Redskins gear up for RB Peterson

David Elfin, The Sports Xchange
The SportsXchange

ASHBURN, Va. -- During running back Adrian Peterson's seven NFL seasons, the Minnesota Vikings have largely been the "AP Show." However, the Washington Redskins have done a solid job against the reigning league Most Valuable Player.
During four previous matchups leading into Thursday night's game at the Metrodome, Peterson, who averages 103.1 yards per game and 5.0 per carry against the rest of the NFL, has averaged just 45 yards per game and 4.0 per carry against Washington.
"You're talking about a phenomenal football player," said 16th-year inside linebacker London Fletcher, the captain of all the Washington defenses that have slowed Peterson, with whom he has played in the Pro Bowl. "He's full-speed in Pro Bowl walk-through practices. When you face the Minnesota Vikings, the No. 1 task is stopping him, not allowing him to get going. We have corners that will come up and tackle. That's the thing that helps us. It's 11 guys knowing what they need to do. When you look at the power, the speed and being able to cut on a dime, I can't think of a back with all those different attributes."
The teams have split the four meetings, with the Redskins winning on their way to the playoffs in 2007 and 2012 while the Vikings prevailed in 2010 and 2011. The latter is the game in which Peterson suffered major knee ligament damage on a tackle by then-Washington safety DeJon Gomes.
"You have to be detailed from the first play to the last play," said defensive end Kedric Golston. "He's extremely explosive and hard to bring down. (You have to) gang-tackle him to get on the ground."
Other than ranking fifth in yards per carry and eighth in yards per carry defense, the 1-7 Vikings rank in the bottom 10 of the league in passing, scoring, pass defense and scoring defense. But then there's Peterson.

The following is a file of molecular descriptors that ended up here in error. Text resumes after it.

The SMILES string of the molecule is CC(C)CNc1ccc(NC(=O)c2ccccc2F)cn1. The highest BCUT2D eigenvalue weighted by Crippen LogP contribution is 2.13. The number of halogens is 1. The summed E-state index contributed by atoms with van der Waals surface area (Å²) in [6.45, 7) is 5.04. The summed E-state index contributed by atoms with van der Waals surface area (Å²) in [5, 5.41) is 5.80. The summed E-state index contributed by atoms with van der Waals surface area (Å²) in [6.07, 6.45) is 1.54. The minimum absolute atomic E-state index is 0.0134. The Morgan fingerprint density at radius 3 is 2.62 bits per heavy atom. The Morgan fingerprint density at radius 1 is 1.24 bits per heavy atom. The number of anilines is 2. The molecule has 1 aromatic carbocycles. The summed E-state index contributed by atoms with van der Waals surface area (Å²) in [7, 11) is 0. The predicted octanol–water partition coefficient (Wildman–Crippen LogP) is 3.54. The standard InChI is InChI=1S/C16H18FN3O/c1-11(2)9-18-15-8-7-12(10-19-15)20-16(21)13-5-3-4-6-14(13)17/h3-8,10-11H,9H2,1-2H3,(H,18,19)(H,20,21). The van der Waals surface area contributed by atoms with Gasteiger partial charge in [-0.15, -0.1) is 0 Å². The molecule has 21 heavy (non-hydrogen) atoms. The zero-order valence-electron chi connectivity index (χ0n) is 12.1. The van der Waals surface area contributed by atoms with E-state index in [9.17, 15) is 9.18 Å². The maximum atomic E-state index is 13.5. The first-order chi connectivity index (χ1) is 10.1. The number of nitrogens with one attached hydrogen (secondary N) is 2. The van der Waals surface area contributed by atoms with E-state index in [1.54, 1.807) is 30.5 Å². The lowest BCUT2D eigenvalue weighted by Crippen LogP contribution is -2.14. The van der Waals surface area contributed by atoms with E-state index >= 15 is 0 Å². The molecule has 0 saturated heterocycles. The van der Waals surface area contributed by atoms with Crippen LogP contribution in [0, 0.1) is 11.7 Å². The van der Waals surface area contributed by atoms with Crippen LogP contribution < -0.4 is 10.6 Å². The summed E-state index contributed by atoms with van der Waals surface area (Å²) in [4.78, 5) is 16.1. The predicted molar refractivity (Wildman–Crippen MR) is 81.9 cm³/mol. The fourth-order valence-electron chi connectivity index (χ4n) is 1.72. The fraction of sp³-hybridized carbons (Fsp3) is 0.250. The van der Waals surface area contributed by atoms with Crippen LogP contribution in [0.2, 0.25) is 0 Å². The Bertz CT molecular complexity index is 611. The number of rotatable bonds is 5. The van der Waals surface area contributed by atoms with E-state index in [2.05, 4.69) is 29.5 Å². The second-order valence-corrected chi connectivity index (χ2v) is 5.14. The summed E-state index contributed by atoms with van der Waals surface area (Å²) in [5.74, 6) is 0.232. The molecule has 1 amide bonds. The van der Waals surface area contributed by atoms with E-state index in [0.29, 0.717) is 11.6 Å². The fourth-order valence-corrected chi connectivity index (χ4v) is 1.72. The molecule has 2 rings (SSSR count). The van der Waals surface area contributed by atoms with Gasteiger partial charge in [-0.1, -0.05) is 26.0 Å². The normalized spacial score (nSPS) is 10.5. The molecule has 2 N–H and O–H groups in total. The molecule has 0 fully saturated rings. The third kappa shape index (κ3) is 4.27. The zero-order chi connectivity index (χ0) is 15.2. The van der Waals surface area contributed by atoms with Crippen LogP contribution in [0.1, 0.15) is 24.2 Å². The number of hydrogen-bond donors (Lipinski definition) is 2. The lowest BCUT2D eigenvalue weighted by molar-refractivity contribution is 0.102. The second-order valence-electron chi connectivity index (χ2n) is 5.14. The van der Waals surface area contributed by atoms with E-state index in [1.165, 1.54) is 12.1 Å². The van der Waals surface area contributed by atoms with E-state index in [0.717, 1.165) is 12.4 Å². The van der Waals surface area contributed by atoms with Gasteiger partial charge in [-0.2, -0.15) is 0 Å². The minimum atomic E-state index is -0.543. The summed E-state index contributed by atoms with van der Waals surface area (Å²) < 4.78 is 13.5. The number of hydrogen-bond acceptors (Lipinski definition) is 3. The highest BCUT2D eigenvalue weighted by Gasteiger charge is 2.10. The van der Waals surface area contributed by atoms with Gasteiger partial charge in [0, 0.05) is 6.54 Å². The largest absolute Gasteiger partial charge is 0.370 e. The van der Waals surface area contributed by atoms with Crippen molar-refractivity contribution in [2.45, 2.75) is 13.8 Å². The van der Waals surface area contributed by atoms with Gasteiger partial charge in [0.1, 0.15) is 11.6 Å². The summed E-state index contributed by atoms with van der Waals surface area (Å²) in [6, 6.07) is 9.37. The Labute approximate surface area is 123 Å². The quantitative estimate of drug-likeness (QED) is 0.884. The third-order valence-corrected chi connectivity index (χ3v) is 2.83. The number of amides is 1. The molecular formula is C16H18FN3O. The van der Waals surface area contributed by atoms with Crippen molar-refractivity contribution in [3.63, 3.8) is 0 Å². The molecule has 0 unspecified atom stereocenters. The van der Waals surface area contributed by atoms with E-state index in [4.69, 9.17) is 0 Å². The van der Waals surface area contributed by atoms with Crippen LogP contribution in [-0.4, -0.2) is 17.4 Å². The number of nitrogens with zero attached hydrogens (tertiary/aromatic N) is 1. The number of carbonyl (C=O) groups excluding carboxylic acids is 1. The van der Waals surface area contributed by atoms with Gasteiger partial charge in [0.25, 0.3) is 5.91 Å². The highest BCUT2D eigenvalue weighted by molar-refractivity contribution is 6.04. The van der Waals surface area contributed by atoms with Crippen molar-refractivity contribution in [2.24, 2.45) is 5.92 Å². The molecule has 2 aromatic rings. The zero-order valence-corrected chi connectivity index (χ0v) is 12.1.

"He's the best back in the league," declared Redskins defensive end Stephen Bowen. "He knows when somebody's out of position. If I'm too heavy on a block, he'll run right through my gap. Everybody's really got to be gap-sound (against him) and that's why we've been successful in the past."
Bowen said that while the defense is still ranked as the NFL's third-worst, its goal-line stand in the final seconds of regulation in last week's overtime victory over San Diego can make a big difference.
"We're playing a lot better than we were in the beginning of the season," Bowen said, referring to the first three games of the season when the Redskins were surrendering yards at a NFL record pace. "Guys are starting to play with a lot more confidence. That goal-line stand is gonna be a confidence booster for us; that we know even when our backs we can still get it done. Guys are excited and ready to play on Thursday."
Left tackle Trent Williams, who blocked for Peterson as a freshman at Oklahoma in 2006, will never forget that experience.
"He's more like a big brother (to me) with us being from half an hour apart in Texas, when I came in, he kind of took me under his wing and held me to a high standard," said Williams, who works out with Peterson during the offseason. "He wouldn't let me play a freshman type of game. Every mistake I made, he was in my ear. It was really nerve-wracking (because) if you don't get out of the way, he will out you in his tracks. You don't want to be the one who he had to make your guy miss in the backfield."
Or the one who misses a tackle that enables Peterson to break one of his trademark long runs.

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